By Kathlyn Stone, AuntMinnie.com contributing writer

September 3, 2008 -- A retrospective study of more than 40,000 computed radiography (CR) exams obtained from six University of Maryland departments suggests wide variations in protocols among hospital departments and slightly higher-than-necessary radiation exposure to patients, particularly children.

Computed radiography manufacturers have developed unique image receptor incident exposure indexes, explained Zhitong Yang, Ph.D., assistant professor of diagnostic radiology and nuclear medicine at the University of Maryland School of Medicine in Baltimore. Yang presented the data at the American Association of Physicists in Medicine (AAPM) meeting in July in Houston.

In systems manufactured by Fujifilm Medical Systems USA, it's the sensitivity number (S#), while Carestream Health's systems use an exposure index (EI), and Agfa HealthCare's systems use a logarithm of the median of the image signal intensity histogram (LgM).

Building on phantom studies that have looked at optimizing exposure techniques, Yang's team analyzed statistics from Agfa's image receptor exposure index taken from patient images obtained in clinical practice from six departments over a five-month period.

A total of 40,936 exams were made available for the analysis, with 183 low-occurrence exams thrown out to maintain statistical significance. The remaining 40,753 exams were categorized into 15 patient age or size groups and 93 exposure types. The average exposure index and the exposure index distribution were calculated for each category.

About half of the total exams were chest cases, followed by lower extremity studies at 21% and upper extremity and abdominal cases at 10% each. There was a greater tendency to overexpose pediatric patients in abdominal exams than adults. Average exposure indexes centered at 2.1 for LgM, compared to the manufacturer's recommendation of 1.9 ~ 2.2 LgM.

Among the six departments, the highest LgM was recorded in the intensive care unit, followed by ER, surgery, and orthopedics. In some cases the variation of the index was very large, said Yang. In general, more images were underexposed than overexposed, and chest images had less exposure than abdomen images.

Computed radiography exams included the full range of pathology, from routine diagnostic images to "ER, trauma, chest, some gunshot wounds, and car accidents," said Yang. (The researcher herself became part of the study following a broken foot that was imaged using CR.)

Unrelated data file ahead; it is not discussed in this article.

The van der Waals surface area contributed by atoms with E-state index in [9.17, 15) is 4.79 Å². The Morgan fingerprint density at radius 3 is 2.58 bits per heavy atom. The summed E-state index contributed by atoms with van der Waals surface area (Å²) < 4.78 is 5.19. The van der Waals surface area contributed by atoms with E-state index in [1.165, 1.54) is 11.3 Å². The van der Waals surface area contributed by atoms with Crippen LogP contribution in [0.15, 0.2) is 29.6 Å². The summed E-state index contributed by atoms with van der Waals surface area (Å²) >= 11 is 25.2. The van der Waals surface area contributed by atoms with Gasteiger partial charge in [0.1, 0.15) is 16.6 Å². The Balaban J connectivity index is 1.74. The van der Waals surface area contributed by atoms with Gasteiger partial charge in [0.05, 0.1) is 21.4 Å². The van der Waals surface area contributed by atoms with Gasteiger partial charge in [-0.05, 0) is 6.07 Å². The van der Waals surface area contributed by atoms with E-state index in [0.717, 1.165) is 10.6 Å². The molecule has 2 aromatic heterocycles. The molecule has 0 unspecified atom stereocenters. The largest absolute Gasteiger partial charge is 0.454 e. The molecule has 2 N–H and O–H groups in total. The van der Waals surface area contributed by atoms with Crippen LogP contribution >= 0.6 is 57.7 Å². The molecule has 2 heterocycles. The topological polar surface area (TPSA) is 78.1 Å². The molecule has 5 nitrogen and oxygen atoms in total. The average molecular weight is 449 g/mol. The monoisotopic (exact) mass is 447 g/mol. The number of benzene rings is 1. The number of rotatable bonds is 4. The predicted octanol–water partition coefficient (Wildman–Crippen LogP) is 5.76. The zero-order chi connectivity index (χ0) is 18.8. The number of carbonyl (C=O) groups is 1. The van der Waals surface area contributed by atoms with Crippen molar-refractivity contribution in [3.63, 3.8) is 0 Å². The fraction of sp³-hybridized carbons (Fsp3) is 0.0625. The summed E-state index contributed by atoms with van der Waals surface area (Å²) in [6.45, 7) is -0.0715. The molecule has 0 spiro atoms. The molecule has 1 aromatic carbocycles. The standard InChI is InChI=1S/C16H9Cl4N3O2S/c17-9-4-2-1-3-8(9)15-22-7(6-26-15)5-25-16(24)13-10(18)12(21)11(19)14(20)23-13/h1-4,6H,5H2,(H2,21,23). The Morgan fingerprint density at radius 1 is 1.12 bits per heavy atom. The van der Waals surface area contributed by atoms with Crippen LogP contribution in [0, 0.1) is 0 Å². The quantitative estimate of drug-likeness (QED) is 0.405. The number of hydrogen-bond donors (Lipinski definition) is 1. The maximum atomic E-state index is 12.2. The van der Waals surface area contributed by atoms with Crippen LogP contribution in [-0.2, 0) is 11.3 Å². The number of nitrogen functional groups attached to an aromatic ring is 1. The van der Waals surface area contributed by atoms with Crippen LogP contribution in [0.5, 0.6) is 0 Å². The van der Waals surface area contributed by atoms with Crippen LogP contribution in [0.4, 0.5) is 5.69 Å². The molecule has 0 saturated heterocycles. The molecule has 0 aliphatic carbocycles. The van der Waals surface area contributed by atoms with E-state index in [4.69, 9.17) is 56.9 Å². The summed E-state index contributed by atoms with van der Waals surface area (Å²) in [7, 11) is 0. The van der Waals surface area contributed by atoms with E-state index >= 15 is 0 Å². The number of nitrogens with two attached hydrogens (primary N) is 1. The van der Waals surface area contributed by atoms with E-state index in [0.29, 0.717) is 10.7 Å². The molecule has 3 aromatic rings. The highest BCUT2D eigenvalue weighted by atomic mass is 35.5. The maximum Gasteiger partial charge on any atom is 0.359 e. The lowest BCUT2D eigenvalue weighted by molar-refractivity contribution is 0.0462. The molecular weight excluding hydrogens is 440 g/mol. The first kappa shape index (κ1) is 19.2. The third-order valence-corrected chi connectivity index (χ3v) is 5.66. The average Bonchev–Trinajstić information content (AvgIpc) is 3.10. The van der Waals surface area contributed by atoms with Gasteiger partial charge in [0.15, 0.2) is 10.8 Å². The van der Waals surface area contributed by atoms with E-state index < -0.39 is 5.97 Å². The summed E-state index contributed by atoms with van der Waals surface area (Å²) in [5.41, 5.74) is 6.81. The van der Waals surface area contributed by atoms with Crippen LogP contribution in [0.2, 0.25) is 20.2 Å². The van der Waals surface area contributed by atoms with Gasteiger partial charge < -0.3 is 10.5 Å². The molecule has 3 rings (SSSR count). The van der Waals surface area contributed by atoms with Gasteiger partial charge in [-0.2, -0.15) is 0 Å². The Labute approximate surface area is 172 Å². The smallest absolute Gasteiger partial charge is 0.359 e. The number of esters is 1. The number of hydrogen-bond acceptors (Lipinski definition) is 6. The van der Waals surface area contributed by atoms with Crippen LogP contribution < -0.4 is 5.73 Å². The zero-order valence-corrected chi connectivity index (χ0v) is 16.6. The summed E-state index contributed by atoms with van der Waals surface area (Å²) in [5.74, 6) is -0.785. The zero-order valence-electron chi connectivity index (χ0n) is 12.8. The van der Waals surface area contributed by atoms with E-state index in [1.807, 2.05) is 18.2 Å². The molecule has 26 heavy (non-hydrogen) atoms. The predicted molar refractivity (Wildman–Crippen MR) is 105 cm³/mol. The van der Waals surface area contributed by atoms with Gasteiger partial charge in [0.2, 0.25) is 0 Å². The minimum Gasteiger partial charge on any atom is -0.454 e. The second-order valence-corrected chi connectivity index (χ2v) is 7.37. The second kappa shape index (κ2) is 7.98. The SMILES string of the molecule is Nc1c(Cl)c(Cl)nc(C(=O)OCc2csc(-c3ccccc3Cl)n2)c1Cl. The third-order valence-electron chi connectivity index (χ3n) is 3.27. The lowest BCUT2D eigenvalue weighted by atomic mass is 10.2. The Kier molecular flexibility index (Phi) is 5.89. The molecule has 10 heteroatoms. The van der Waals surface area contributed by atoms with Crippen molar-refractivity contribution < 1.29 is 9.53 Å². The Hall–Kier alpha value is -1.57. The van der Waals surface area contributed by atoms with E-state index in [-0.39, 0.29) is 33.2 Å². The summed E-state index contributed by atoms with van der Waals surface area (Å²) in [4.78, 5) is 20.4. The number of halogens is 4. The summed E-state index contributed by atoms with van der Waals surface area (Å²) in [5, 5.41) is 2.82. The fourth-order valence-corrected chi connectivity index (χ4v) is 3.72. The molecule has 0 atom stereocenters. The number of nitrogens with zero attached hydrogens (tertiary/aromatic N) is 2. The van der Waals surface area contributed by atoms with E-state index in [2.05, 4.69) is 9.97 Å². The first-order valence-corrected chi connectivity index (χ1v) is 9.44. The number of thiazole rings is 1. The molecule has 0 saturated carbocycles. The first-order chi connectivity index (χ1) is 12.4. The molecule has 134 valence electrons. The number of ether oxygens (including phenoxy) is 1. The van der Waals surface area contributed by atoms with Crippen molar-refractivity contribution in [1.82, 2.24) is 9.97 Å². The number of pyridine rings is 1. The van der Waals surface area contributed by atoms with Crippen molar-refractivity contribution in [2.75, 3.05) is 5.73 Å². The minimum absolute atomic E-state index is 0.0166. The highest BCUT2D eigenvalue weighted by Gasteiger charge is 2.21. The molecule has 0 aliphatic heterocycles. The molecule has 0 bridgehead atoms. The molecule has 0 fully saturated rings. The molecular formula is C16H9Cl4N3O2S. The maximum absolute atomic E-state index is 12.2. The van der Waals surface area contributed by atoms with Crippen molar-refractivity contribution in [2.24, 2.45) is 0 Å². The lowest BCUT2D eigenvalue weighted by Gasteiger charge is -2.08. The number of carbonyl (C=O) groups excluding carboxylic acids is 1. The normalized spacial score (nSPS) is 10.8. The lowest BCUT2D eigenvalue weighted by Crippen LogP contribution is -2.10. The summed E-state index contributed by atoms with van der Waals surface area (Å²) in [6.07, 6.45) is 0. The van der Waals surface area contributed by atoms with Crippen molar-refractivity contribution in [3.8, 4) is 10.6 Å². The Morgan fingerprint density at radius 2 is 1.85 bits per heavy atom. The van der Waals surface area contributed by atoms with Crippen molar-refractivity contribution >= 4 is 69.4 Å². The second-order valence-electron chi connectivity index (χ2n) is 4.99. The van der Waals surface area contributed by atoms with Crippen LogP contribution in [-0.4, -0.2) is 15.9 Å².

Yang noted that some vendor guidelines for radiologic technologists, if followed, call for higher exposure techniques than those for the same studies with film-screen systems.

Guidelines by their nature are not one-size-fits-all, and it falls on the radiologist to determine when to trade reduced patient dose for reduced image quality. "In each case you have to weigh the benefit and the risk," Yang said.

The study concluded that changing protocols to include more detailed recording of the image technique and beam quality used for each case and incorporating that information into DICOM header files could improve system monitoring and lead to better overall clinical practices.

"Consistent quality control procedures for computed radiography systems are as important as, if not more than, QC for traditional screen/film systems to deliver satisfactory image quality and patient care," Yang said.

Yang is encouraged by the movement of medical radiology societies toward more carefully scrutinized protocols, particularly in the development of downsized adult or weight-appropriate pediatric imaging guidelines. "Kids' organs are more radiosensitive because of rapidly dividing cells," she added.

AAPM along with the Society for Pediatric Radiology (SPR), the American Academy of Radiology (AAR), and the American Society of Radiologic Technologists (ASRT) founded the Alliance for Radiation Safety in Pediatric Imaging, also known as the Image Gently Alliance, which launched in January. The group is putting its initial focus on pediatric CT scans, aiming to change practices.

By Kathlyn Stone
AuntMinnie.com contributing writer
September 3, 2008

New studies examine CR, CT radiation dose, March 9, 2008

Studies examine digital methods for reducing pediatric x-ray dose, October 9, 2007

PACS data-mining technique tackles CR dose creep, July 30, 2007

DICOM-compliant displays aid CR/DR exposure control, July 17, 2007

Strategies for reducing 'dose creep' in digital x-ray, April 11, 2007

Copyright © 2008 AuntMinnie.com

 

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